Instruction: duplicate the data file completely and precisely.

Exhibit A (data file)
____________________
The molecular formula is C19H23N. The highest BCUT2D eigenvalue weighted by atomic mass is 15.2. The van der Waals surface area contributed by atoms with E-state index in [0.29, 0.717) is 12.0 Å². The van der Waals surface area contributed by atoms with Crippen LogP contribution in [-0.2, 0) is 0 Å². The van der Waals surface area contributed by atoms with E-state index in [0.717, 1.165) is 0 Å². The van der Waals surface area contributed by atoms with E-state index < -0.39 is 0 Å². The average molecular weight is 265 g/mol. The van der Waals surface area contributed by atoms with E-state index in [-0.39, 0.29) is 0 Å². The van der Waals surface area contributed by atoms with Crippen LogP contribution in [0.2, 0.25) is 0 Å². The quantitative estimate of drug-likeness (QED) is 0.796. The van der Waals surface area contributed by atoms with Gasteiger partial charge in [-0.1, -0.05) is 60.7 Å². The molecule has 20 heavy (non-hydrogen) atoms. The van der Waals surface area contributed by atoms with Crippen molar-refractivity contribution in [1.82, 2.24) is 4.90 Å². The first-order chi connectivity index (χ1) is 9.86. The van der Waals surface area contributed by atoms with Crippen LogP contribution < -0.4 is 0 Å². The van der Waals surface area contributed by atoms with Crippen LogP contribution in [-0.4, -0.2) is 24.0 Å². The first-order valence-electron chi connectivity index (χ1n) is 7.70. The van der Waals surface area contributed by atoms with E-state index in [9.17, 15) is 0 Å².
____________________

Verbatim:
The molecular formula is C19H23N. The highest BCUT2D eigenvalue weighted by atomic mass is 15.2. The van der Waals surface area contributed by atoms with E-state index in [0.29, 0.717) is 12.0 Å². The van der Waals surface area contributed by atoms with Crippen LogP contribution in [-0.2, 0) is 0 Å². The van der Waals surface area contributed by atoms with E-state index in [0.717, 1.165) is 0 Å². The van der Waals surface area contributed by atoms with E-state index < -0.39 is 0 Å². The average molecular weight is 265 g/mol. The van der Waals surface area contributed by atoms with E-state index in [-0.39, 0.29) is 0 Å². The van der Waals surface area contributed by atoms with Crippen LogP contribution in [0.2, 0.25) is 0 Å². The quantitative estimate of drug-likeness (QED) is 0.796. The van der Waals surface area contributed by atoms with Gasteiger partial charge in [-0.1, -0.05) is 60.7 Å². The molecule has 20 heavy (non-hydrogen) atoms. The van der Waals surface area contributed by atoms with Crippen molar-refractivity contribution in [1.82, 2.24) is 4.90 Å². The first-order chi connectivity index (χ1) is 9.86. The van der Waals surface area contributed by atoms with Crippen LogP contribution < -0.4 is 0 Å². The van der Waals surface area contributed by atoms with Crippen LogP contribution in [-0.4, -0.2) is 24.0 Å². The first-order valence-electron chi connectivity index (χ1n) is 7.70. The van der Waals surface area contributed by atoms with E-state index in [9.17, 15) is 0 Å².